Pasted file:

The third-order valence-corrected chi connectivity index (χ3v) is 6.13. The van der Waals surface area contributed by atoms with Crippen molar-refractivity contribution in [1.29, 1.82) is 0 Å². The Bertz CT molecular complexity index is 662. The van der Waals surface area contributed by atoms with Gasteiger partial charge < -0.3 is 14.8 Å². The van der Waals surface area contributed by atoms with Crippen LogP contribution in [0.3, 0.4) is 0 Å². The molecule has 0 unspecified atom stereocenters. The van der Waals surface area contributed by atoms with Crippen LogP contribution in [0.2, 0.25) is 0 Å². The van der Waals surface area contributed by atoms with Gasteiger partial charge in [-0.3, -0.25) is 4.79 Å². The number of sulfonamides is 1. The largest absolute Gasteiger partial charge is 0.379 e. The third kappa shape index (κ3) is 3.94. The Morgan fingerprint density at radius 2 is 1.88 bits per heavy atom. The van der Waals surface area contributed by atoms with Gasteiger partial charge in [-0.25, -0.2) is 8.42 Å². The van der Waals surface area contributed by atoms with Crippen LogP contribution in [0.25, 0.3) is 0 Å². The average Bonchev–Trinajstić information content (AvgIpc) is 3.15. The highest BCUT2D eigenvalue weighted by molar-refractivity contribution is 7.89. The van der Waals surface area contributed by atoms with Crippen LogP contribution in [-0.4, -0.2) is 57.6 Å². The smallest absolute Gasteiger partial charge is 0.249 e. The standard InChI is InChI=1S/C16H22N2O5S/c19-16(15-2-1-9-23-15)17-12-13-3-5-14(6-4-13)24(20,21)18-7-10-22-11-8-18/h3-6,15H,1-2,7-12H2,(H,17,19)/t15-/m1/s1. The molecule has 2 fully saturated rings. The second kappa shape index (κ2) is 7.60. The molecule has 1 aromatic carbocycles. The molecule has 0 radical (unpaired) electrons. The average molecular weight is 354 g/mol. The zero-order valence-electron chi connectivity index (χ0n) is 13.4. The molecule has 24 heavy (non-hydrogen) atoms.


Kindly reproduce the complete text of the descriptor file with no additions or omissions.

The third-order valence-corrected chi connectivity index (χ3v) is 6.13. The van der Waals surface area contributed by atoms with Crippen molar-refractivity contribution in [1.29, 1.82) is 0 Å². The Bertz CT molecular complexity index is 662. The van der Waals surface area contributed by atoms with Gasteiger partial charge < -0.3 is 14.8 Å². The van der Waals surface area contributed by atoms with Crippen LogP contribution in [0.3, 0.4) is 0 Å². The molecule has 0 unspecified atom stereocenters. The van der Waals surface area contributed by atoms with Crippen LogP contribution in [0.2, 0.25) is 0 Å². The van der Waals surface area contributed by atoms with Gasteiger partial charge in [-0.3, -0.25) is 4.79 Å². The number of sulfonamides is 1. The largest absolute Gasteiger partial charge is 0.379 e. The third kappa shape index (κ3) is 3.94. The Morgan fingerprint density at radius 2 is 1.88 bits per heavy atom. The van der Waals surface area contributed by atoms with Gasteiger partial charge in [-0.25, -0.2) is 8.42 Å². The van der Waals surface area contributed by atoms with Crippen LogP contribution in [0.25, 0.3) is 0 Å². The average Bonchev–Trinajstić information content (AvgIpc) is 3.15. The highest BCUT2D eigenvalue weighted by molar-refractivity contribution is 7.89. The van der Waals surface area contributed by atoms with Crippen LogP contribution in [-0.4, -0.2) is 57.6 Å². The smallest absolute Gasteiger partial charge is 0.249 e. The standard InChI is InChI=1S/C16H22N2O5S/c19-16(15-2-1-9-23-15)17-12-13-3-5-14(6-4-13)24(20,21)18-7-10-22-11-8-18/h3-6,15H,1-2,7-12H2,(H,17,19)/t15-/m1/s1. The molecule has 2 fully saturated rings. The second kappa shape index (κ2) is 7.60. The molecule has 1 aromatic carbocycles. The molecule has 0 radical (unpaired) electrons. The average molecular weight is 354 g/mol. The zero-order valence-electron chi connectivity index (χ0n) is 13.4. The molecule has 24 heavy (non-hydrogen) atoms.